There are dozens of different nursing specialties and levels of care in the hospital to choose from. When deciding on a specialty, it may help to start with the level of care that works best with your personality and then work from there. While some nursing students think the intensity of working in an emergency room might be exhilarating, others may prefer to start by learning on a medical-surgical unit instead.
The next step may be to consider which patient age groups you would most enjoy working with. For example, a nursing school friend of mine knew from the moment she applied to nursing school that she had to be a pediatric nurse. Yet another student friend was passionate about working in the geriatric community. Some nurses find that they love working with newborn babies or children, while others find that they enjoy the intensity of managing patients at the ICU level of care.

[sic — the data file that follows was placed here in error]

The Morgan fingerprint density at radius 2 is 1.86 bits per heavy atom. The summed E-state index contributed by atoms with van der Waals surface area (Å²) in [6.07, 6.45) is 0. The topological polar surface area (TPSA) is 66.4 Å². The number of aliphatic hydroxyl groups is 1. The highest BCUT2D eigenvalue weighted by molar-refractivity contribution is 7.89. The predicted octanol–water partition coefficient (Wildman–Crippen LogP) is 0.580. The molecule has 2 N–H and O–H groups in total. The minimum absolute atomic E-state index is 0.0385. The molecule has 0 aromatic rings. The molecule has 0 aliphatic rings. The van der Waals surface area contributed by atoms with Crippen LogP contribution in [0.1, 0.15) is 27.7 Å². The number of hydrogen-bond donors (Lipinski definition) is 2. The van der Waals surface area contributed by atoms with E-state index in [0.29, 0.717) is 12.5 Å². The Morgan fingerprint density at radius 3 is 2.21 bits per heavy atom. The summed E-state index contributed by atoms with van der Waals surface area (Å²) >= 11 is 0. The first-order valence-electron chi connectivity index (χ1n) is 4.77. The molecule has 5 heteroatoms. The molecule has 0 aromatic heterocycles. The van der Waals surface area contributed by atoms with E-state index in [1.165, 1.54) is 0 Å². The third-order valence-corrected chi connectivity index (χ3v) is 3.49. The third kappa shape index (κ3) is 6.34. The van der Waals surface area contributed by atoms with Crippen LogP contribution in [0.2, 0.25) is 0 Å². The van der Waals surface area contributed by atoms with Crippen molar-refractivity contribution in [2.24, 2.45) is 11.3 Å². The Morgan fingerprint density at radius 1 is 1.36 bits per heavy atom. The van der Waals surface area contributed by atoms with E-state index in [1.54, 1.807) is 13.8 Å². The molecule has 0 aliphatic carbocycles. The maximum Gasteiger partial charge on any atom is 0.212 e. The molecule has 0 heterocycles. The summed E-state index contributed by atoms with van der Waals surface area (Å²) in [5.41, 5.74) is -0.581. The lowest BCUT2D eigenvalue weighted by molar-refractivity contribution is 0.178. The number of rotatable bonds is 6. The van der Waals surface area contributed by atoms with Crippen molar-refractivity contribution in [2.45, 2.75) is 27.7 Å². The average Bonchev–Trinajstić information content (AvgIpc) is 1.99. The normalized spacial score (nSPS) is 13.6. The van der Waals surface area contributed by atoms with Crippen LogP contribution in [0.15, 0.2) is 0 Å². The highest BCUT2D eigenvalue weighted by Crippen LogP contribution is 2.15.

Lastly, as you start studying more about the different body systems and doing clinical hours, you can decide which specialties that you are most interested in. Being a student nurse is a great time to learn all about the different types of nurses in the hospital you might want to work in!
If you are interested in learning more about the types of nurses that in the higest demand, check out this video:
Types of nurses, based on credentials:
Licensed Practical Nurse (LPN)